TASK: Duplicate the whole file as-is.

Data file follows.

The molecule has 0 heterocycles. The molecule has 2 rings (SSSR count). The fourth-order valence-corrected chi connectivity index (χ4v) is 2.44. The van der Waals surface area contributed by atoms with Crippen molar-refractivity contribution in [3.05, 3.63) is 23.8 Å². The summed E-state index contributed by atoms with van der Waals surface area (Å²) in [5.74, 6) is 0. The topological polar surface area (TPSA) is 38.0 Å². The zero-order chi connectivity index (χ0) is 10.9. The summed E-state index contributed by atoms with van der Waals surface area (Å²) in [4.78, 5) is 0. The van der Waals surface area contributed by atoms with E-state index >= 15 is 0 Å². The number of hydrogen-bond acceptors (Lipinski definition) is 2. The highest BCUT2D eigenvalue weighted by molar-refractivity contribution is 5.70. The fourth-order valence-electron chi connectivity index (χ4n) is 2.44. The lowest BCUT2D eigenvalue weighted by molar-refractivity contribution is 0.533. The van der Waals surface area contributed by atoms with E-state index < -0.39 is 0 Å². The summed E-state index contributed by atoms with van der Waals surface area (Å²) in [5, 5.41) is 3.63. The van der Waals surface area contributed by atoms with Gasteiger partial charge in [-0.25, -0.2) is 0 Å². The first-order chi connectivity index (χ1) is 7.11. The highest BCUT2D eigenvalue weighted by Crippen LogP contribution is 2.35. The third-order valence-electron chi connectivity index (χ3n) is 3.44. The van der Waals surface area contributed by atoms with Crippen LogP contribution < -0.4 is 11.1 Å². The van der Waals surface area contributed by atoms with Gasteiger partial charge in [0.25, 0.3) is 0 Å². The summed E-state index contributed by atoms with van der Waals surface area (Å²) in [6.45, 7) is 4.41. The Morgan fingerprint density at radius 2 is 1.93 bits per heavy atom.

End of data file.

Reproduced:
The molecule has 0 heterocycles. The molecule has 2 rings (SSSR count). The fourth-order valence-corrected chi connectivity index (χ4v) is 2.44. The van der Waals surface area contributed by atoms with Crippen molar-refractivity contribution in [3.05, 3.63) is 23.8 Å². The summed E-state index contributed by atoms with van der Waals surface area (Å²) in [5.74, 6) is 0. The topological polar surface area (TPSA) is 38.0 Å². The zero-order chi connectivity index (χ0) is 10.9. The summed E-state index contributed by atoms with van der Waals surface area (Å²) in [4.78, 5) is 0. The van der Waals surface area contributed by atoms with E-state index >= 15 is 0 Å². The number of hydrogen-bond acceptors (Lipinski definition) is 2. The highest BCUT2D eigenvalue weighted by molar-refractivity contribution is 5.70. The fourth-order valence-electron chi connectivity index (χ4n) is 2.44. The lowest BCUT2D eigenvalue weighted by molar-refractivity contribution is 0.533. The van der Waals surface area contributed by atoms with E-state index < -0.39 is 0 Å². The summed E-state index contributed by atoms with van der Waals surface area (Å²) in [5, 5.41) is 3.63. The van der Waals surface area contributed by atoms with Gasteiger partial charge in [-0.25, -0.2) is 0 Å². The first-order chi connectivity index (χ1) is 7.11. The highest BCUT2D eigenvalue weighted by Crippen LogP contribution is 2.35. The third-order valence-electron chi connectivity index (χ3n) is 3.44. The van der Waals surface area contributed by atoms with Crippen LogP contribution < -0.4 is 11.1 Å². The van der Waals surface area contributed by atoms with Gasteiger partial charge in [0.25, 0.3) is 0 Å². The summed E-state index contributed by atoms with van der Waals surface area (Å²) in [6.45, 7) is 4.41. The Morgan fingerprint density at radius 2 is 1.93 bits per heavy atom.